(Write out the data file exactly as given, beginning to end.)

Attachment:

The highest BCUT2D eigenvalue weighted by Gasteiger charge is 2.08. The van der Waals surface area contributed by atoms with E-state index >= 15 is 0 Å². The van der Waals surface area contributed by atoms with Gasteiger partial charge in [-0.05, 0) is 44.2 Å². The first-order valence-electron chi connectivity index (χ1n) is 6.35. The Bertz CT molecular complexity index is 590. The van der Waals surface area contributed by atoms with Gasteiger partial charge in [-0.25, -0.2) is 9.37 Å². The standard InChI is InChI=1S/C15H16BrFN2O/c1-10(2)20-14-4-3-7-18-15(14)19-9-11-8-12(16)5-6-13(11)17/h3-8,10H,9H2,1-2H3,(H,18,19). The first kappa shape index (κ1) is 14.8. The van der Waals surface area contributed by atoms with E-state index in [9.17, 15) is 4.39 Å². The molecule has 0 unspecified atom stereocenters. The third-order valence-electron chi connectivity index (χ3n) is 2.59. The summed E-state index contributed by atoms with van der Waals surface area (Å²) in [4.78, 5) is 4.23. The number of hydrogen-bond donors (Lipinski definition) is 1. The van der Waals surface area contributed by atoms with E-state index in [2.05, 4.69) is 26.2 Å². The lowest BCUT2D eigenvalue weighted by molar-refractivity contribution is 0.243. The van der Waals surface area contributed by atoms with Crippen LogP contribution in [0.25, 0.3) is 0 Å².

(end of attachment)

The highest BCUT2D eigenvalue weighted by Gasteiger charge is 2.08. The van der Waals surface area contributed by atoms with E-state index >= 15 is 0 Å². The van der Waals surface area contributed by atoms with Gasteiger partial charge in [-0.05, 0) is 44.2 Å². The first-order valence-electron chi connectivity index (χ1n) is 6.35. The Bertz CT molecular complexity index is 590. The van der Waals surface area contributed by atoms with Gasteiger partial charge in [-0.25, -0.2) is 9.37 Å². The standard InChI is InChI=1S/C15H16BrFN2O/c1-10(2)20-14-4-3-7-18-15(14)19-9-11-8-12(16)5-6-13(11)17/h3-8,10H,9H2,1-2H3,(H,18,19). The first kappa shape index (κ1) is 14.8. The van der Waals surface area contributed by atoms with E-state index in [9.17, 15) is 4.39 Å². The molecule has 0 unspecified atom stereocenters. The third-order valence-electron chi connectivity index (χ3n) is 2.59. The summed E-state index contributed by atoms with van der Waals surface area (Å²) in [4.78, 5) is 4.23. The number of hydrogen-bond donors (Lipinski definition) is 1. The van der Waals surface area contributed by atoms with E-state index in [2.05, 4.69) is 26.2 Å². The lowest BCUT2D eigenvalue weighted by molar-refractivity contribution is 0.243. The van der Waals surface area contributed by atoms with Crippen LogP contribution in [0.25, 0.3) is 0 Å².